There is also a growing concern that solar panels will result in the heating up of urban environments. While this is true, there are natural and easy remedies to this problem. Surrounding commercial rooftop panels with plants, for instance, has proven to be an excellent way to reduce ambient temperature and increase the efficiency of solar panels. Increasing the number of greenbelts in an area can help counter the increase in heat emission, and this will only have the added benefit of increasing solar efficiency. So, as you can see, there are many ways to counter any of the impacts that solar energy will have on the environment. The same is not true for other sources of energy.
4. Solar Panels Require a Dedicated Amount of Space
Solar panels require a dedicated amount of horizontal space to work properly. For homeowners, this usually is not a problem, as they can just install them on their roofs. It can become an issue when you consider solar panels for commercial use, or when homeowners decide that they need more panels. Remember that every part of a roof is not idea for solar panel placement, and so space may quickly become an issue.
Space is a problem because solar panels have a lower power density in comparison to other sources of energy. Power density is the amount of power that can be derived in a given area from a certain energy source. For solar panels, this is measured in watts per square metre (W/m2). Compared to fossil fuels, solar energy has a low power density.
This density problem is overcome by increasing the surface level of exposure. Meaning that to produce the same amount of energy as a coal plant, a solar farm would need a much larger surface area.
There is one catch when talking about the space constraints of solar panels. For instance, why do we not consider the acres upon acres of land that have been absolutely ruined to mine coal when considering its space? So yes, solar farms may need a larger area, but they most certainly do not need nearly as much space as coal mines or oil rigs do. Nor is the production process for solar PV systems as invasive as fossil fuel extraction, refinement and use. For homeowners, if your roof runs out (which is highly unlikely) there are always extra spaces where you can install solar panels. Solar panels can be installed on sheds, car parks, rooftops, and any other space that would otherwise not have been used. This is one of the biggest advantages of solar energy.
5. Solar Panels are a Long Term and Static Investment
Solar Panels are a very long-term investment. They can take from three to five years to pay off and will last over thirty years. Buying a solar PV system is a big commitment and a very long lasting one at that. This can cause a problem for homeowners who decide that they want to move or sell their house later down the line. Moving these expensive panels is not going to be easy or cheap. And if they are damaged during the process, your company may not cover them in the warranty. Therefore, a case can be made, albeit a weak one, that perhaps homeowners who plan on selling out or moving should reconsider solar power.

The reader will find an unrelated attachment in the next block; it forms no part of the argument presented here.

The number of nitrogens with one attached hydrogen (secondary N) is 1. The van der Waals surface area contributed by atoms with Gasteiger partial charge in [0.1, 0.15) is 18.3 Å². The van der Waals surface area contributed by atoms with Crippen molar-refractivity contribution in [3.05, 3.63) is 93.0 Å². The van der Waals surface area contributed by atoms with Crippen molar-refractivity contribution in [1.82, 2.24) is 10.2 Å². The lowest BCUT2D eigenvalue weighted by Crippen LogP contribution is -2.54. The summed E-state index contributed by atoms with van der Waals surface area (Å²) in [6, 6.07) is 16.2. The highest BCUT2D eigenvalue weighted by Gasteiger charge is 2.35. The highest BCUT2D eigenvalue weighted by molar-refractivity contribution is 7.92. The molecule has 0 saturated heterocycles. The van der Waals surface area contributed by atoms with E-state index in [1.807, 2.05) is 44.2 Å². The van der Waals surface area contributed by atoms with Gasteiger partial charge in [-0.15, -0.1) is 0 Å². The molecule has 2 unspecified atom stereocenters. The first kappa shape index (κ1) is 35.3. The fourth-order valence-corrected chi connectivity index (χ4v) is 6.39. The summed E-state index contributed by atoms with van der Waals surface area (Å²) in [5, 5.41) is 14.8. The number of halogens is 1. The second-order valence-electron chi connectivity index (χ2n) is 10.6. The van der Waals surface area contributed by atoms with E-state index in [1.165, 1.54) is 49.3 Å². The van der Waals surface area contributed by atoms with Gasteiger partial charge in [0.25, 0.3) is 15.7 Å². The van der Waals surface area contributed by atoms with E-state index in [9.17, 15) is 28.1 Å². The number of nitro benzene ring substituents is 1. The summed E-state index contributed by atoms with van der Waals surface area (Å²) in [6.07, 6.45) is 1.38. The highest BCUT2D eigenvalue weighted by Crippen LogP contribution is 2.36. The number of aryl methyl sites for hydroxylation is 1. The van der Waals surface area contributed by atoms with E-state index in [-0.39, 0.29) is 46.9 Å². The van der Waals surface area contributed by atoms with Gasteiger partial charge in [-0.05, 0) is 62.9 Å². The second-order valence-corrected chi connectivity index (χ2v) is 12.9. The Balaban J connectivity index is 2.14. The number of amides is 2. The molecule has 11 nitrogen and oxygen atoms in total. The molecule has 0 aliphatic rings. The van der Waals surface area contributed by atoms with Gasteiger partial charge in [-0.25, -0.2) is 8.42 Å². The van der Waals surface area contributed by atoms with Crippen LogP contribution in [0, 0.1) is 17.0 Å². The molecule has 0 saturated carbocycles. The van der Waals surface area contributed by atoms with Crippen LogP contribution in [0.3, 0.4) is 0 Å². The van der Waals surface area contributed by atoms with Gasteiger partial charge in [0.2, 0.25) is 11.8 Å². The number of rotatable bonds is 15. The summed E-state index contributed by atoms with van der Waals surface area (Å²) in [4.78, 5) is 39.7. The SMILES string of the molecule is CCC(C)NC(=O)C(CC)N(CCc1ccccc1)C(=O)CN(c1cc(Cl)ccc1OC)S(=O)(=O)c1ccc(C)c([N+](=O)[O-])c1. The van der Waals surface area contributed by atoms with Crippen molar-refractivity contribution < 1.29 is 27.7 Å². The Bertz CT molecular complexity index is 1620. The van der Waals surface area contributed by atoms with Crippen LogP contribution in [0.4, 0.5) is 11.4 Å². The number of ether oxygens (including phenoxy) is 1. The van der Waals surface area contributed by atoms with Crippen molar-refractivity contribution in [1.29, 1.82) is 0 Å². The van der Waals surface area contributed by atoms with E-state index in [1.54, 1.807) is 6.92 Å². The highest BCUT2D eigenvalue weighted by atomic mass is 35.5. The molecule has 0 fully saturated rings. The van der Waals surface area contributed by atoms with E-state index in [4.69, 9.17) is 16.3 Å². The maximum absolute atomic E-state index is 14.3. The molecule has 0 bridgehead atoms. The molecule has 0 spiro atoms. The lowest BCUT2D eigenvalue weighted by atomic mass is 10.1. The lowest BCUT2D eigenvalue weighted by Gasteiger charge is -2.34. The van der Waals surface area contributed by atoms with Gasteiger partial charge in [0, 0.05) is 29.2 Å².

Nevertheless, there is a flip side to this. Sure, solar panels are difficult to move, but perhaps you should not be considering moving them? Homeowners should consider the fact that a solar PV system adds value to your property. Not only do houses with solar panels sell much faster, they also sell at a higher value. The cost of your solar panels can be recuperated in the value of your house!
One thing to consider is that if you do plan to move, you might want to consider buying a PV system outright instead of financing one. Transferring the lease, though entirely possible, just adds another layer of complexity to your sale that a customer may not appreciate. But that aside, solar panels actually work better for you if you plan to move or sell your house.
Concluding Thoughts: Should You Go Solar?
The pros of going solar far outweigh the cons. The only downsides that solar energy does have can be mitigated with a bit of planning, forethought and investment. In the long term, solar panels are very much worth every cent you invest in them. Not only are they better for the environment, but they are also better for the national economy in the long run.